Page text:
7. In Har Prasad v. Raghunandan Prasad 1 Ind. Cas. 825 : 31 A. 166 : 6 A.L.J. 67 & 832 it was held that the charge obtained by a mortgagor discharging the whole mortgage debt on his co-mortgagor's share of the mortgaged property takes priority over a subsequent mortgage created by the other co-mortgagors. Sir John Stanley, C.J., observed: 'No doubt the charge came into existence when the mortgage was paid off, but as the person who acquired the charge had discharged a prior mortgage, he acquired, we think, priority over an intermediate puisne mortgagee. There can be no doubt that a subsequent mortgagee or the purchaser of the equity of redemption who pays off a prior mortgage acquires, on equitable grounds, priority over a puisne mortgagee. On the principle of subrogation he is substituted for the prior mortgagee and acquires the rights of such mortgagee and the benefit of the securities held by him. We fail to see any difference in principle between the case of a subsequent mortgagee or purchaser of the equity of redemption and that of a co - mortgagor who satisfies a prior mortgage. Both classes of persons relieve another and his property of the liability which attaches to them, and the same principles of justice and equity which apply to the one class equally apply to the other. The rule of subrogation is founded on equitable principles and if a subsequent mortgagee or purchaser is subrogated to the prior mortgagee whose debt, he discharges, a co-mortgagor is equally subrogated.' Now the co sharer redeeming a mortgage can be entitled to priority over a subsequent mortgagee, only if be steps into the shoes of the original mortgagee, and not if be has merely a charge on the property which comes into existence for the first time on the day he redeems the original mortgage.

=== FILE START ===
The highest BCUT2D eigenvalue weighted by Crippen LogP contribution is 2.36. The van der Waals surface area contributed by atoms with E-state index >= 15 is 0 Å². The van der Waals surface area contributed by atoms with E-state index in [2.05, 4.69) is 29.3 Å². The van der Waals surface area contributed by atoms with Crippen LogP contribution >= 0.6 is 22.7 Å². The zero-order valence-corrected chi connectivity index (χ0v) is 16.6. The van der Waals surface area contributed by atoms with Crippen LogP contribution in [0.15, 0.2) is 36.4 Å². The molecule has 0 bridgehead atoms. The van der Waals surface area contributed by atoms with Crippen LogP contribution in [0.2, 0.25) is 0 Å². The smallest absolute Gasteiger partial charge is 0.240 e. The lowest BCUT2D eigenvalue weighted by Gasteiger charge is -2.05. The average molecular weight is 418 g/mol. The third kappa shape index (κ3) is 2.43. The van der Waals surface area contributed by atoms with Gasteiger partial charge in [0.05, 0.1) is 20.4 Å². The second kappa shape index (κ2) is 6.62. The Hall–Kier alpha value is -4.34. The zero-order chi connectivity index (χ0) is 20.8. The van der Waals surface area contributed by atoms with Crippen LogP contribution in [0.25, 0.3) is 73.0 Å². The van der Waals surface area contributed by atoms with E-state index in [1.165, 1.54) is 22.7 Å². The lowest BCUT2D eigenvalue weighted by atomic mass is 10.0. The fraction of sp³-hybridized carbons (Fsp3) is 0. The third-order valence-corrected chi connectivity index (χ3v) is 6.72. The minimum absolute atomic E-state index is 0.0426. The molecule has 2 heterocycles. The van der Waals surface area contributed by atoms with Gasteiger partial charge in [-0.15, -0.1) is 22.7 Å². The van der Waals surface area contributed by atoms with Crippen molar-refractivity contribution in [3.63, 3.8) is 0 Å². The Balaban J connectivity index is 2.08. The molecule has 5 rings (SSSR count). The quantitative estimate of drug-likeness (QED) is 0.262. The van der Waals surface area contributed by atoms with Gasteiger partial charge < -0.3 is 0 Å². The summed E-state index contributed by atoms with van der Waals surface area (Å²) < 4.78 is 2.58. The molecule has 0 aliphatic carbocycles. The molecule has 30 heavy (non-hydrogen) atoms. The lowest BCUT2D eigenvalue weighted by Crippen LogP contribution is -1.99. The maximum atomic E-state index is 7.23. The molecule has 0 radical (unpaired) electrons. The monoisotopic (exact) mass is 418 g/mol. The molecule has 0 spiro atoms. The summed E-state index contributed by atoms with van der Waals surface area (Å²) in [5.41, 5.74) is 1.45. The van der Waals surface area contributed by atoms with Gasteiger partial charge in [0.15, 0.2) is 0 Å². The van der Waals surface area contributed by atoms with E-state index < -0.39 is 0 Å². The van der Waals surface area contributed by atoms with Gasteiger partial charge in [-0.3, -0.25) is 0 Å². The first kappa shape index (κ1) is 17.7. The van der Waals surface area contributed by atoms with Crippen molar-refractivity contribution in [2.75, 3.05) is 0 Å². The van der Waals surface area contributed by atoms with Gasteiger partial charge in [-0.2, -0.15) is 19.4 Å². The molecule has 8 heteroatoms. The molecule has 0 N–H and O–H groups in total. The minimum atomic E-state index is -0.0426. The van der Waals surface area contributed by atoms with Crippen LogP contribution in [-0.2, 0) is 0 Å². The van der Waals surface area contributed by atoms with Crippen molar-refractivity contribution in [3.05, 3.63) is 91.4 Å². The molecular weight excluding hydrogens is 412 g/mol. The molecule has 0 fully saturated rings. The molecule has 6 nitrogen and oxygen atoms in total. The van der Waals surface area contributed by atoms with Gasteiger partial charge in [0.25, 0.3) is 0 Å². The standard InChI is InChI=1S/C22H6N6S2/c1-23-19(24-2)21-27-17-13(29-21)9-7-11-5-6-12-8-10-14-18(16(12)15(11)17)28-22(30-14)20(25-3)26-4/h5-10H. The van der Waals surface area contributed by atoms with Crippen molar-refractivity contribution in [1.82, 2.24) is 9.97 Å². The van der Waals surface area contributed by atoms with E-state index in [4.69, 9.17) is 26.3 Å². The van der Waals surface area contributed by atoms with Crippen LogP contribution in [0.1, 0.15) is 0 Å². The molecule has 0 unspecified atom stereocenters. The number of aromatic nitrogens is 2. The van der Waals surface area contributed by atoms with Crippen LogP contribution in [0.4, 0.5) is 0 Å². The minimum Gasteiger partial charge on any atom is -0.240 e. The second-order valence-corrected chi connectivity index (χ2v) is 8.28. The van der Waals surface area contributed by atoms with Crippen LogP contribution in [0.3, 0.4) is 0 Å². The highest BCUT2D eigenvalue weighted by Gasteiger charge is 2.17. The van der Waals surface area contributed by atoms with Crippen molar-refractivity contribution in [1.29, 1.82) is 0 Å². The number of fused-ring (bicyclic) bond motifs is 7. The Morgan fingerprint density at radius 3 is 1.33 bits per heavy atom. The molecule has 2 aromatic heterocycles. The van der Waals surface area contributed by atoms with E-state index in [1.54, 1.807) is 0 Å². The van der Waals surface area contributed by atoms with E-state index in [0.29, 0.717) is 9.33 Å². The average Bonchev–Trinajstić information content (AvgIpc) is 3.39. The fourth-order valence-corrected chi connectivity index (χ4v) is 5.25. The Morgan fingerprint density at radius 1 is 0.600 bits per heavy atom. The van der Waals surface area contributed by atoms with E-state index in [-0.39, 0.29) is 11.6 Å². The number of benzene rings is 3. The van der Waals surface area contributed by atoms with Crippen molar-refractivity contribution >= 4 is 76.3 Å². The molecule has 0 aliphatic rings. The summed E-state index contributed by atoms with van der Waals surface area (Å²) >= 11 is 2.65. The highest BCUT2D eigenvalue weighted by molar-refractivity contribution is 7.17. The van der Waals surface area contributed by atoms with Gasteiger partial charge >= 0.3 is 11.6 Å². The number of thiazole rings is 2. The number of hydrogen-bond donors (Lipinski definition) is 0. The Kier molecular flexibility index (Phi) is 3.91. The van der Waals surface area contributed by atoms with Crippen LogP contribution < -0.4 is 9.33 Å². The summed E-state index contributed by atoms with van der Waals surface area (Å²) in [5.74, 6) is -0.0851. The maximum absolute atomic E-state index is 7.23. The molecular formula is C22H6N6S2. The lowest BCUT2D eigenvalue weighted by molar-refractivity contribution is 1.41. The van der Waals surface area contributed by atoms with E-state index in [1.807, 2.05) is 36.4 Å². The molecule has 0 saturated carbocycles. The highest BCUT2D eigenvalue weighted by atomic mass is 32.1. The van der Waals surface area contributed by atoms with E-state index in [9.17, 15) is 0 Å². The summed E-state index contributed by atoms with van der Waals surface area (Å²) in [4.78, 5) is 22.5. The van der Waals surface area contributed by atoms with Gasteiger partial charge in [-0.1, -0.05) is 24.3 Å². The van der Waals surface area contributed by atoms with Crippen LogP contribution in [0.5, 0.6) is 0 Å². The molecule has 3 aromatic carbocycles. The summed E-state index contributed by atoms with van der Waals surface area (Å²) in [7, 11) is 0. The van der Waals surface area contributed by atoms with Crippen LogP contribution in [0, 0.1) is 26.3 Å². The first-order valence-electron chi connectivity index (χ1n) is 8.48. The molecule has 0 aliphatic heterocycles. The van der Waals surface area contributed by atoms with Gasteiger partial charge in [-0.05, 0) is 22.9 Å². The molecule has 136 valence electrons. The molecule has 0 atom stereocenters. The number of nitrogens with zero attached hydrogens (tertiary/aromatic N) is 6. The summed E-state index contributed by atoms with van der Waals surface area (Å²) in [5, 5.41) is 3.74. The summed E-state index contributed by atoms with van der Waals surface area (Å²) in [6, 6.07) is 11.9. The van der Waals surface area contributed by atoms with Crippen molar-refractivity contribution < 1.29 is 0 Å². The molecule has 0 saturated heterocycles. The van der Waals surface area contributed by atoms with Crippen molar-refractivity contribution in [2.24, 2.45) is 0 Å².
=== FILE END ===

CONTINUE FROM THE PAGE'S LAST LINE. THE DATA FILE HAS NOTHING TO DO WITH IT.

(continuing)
8. In Digambar Das v. Harendra Narain 5 Ind. Cas. 165 : 14 C.W.N. 617 : 11 C.L.J. 226 Mookerji and Teunon, JJ., also held that if one of several joint mortgagors in order to pretest his interest pays the joint debt, he is placed in the position of the mortgagee in relation to his co mortgagors, to the extent of their shares of the debt; although they held that the substitution of the new creditor in place of the original one does not place the former precisely in the position of the latter for all purposes and that the extent to which subrogation would be carried in any particular case must be governed by equitable considerations. The question now before us, viz , that of limitation had not to be considered in that case.
9. On the other hand in the case of Basudev Bhikaji v. Baluji Krishna 26 B. 500 : 4 Bom. L.R. 178. Jenkins, C.J., in considering the question whether a suit by ore of the mortgagors to recover his share against his co-mortgagor, who had redeemed the mortgage from the mortgagee, comes within Article 148 of the Limitation Act, observed: 'Were the Transfer of Property Act applicable, his position would be defined by Section 95 of that Act, under which a redeeming co-mortgagor has a charge on the share of each of the other co mortgagors. Then in Section 100 it is provided that where immoveable property of one person is by act of parties or operation of law made security for the payment of money to another, and the transaction does not amount to a mortgage, the latter person is said to have a charge on the property. We see, therefore, from this that in the Transfer of Property Act a distinction is drawn between a charge and a mortgage, and that what a redeeming co-mortgagor has is a charge and not a mortgage. From this it would follow that he would not be a mortgagee within the meaning of Article 148. No doubt this reasoning proceeds on the provisions of the Transfer of Property Act which does not govern this case; but, in our opinion, the Act merely gives legislative expression to what was the law apart from it, so that even without the Act our conclusion would be the same.'